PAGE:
THE VANISHING HALF: a Unique Dive into 20th Century Racism in America
The novel The Vanishing Half follows the lives of two white passing identical twins and their far from identical daughters during the mid to late 20th century America.
The twins grow up in Mallard; a town fraught with colorism and too small to even be marked on a map. Although everyone in the town is Black, the majority of the residents are extremely light-skinned, thus creating a strange in between society in a time where the Jim Crow binaries rule over all.
Despite the twins’ similarities, they have a profound difference: one chooses to embrace her Black identity, while the other chooses to outrun it. This causes the twins to lead two completely different lives: one black, one white.
The twins marry men with polar opposite looks: the first dark-skinned and the second whiter than white. Consequently, the first twin gives birth to a dark-skinned girl and the second to a girl with blond hair and violet eyes. As a result, these two daughters, although cousins, grow up in extremely different worlds.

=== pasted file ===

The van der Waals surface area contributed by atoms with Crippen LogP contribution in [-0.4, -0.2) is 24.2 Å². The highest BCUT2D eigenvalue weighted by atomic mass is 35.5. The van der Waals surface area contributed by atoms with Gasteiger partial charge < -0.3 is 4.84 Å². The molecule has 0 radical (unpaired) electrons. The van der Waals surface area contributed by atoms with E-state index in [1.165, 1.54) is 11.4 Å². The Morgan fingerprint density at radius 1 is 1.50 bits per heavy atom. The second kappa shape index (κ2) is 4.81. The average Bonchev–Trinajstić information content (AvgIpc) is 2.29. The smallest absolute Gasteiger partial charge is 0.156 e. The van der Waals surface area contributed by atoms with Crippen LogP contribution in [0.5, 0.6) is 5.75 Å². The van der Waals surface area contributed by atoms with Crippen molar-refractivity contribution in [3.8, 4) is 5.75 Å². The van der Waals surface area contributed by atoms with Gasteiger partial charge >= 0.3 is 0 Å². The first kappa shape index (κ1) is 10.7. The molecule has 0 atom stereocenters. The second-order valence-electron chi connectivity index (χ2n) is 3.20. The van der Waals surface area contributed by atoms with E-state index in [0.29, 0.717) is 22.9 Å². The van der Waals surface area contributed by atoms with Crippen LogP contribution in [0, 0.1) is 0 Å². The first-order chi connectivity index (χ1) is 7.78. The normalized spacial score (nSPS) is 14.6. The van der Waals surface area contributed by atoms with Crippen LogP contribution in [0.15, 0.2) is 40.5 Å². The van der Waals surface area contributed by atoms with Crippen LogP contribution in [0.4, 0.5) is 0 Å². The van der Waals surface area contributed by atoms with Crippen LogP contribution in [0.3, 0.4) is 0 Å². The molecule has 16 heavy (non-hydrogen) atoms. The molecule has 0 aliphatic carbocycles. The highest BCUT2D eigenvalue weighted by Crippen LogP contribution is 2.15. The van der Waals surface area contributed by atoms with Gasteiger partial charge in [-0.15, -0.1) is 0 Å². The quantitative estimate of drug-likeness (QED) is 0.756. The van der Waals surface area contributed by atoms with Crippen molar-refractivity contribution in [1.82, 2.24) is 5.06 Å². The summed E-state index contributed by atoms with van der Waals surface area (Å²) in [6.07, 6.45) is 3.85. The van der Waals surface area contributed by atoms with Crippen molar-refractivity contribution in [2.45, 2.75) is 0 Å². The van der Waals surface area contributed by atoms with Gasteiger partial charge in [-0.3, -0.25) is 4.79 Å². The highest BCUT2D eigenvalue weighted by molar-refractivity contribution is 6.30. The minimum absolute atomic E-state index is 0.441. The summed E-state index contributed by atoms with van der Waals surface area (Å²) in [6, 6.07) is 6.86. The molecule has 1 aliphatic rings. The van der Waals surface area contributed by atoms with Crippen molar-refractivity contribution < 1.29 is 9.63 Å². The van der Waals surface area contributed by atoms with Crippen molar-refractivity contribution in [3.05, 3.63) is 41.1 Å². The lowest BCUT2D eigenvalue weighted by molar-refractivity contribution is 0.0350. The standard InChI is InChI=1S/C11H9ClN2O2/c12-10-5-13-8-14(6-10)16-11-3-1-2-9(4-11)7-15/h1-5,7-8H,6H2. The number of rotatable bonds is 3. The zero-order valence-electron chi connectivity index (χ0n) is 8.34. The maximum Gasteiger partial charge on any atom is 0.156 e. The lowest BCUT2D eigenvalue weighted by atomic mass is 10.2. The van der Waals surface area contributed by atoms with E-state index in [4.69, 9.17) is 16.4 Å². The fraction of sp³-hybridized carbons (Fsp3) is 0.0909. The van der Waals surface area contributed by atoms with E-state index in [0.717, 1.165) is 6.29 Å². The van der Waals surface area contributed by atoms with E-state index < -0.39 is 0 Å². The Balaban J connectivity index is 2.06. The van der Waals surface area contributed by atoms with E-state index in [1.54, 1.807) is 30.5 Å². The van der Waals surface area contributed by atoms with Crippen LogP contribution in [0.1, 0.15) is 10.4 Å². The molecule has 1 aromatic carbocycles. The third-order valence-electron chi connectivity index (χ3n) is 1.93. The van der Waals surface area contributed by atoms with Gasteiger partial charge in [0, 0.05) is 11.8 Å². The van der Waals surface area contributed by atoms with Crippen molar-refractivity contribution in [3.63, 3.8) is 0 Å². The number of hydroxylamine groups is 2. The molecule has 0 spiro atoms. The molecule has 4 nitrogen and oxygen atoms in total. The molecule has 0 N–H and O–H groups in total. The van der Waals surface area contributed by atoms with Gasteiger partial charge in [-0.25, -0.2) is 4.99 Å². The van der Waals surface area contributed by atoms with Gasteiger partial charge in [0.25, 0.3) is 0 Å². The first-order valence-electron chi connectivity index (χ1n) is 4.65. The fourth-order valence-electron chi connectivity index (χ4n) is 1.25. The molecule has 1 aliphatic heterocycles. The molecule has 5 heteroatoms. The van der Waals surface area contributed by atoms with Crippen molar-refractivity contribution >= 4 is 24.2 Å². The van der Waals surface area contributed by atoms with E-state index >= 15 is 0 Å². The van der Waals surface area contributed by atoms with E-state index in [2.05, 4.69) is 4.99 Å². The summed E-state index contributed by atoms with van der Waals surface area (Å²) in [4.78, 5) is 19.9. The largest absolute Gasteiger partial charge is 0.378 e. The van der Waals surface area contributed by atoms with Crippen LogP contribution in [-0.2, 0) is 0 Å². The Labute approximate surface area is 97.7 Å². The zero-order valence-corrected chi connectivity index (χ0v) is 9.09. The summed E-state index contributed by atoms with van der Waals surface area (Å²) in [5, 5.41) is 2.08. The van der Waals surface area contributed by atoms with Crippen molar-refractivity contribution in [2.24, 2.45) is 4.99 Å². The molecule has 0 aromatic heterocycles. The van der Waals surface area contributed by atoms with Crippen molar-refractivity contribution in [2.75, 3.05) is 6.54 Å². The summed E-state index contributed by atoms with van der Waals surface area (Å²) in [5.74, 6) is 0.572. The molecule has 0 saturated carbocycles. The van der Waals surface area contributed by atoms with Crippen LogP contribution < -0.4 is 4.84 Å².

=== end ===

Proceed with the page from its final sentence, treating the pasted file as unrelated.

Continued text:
As the book jumps back and forth between different decades, these worlds are prominently displayed and acutely show the varying degrees of racism that Black people of all shades faced in the mid to late 20th century.
Despite the interest of the plot, it takes some time for the book to pick up speed and even when it does, it is still far from a fast paced novel. Additionally, the characters come off as two dimensional symbols instead of complex, developed characters.
However, the eloquent writing, in-depth plot and unique nonlinear narration are enough to redeem The Vanishing Half from these drawbacks.
The ending, which some readers might find unsatisfying, is nonetheless fitting of the unfairness of racism and the cost of leaving one’s identity behind in the hopes of achieving a better life.
Even though the book has its fair share of shortcomings, The Vanishing Half is worth a read, especially for those looking for a deep dive into the effects of racism, colorism and discrimination.
Although the book was only published in June of 2020, it has already garnered enough attention to acquire a contract with HBO for its own series.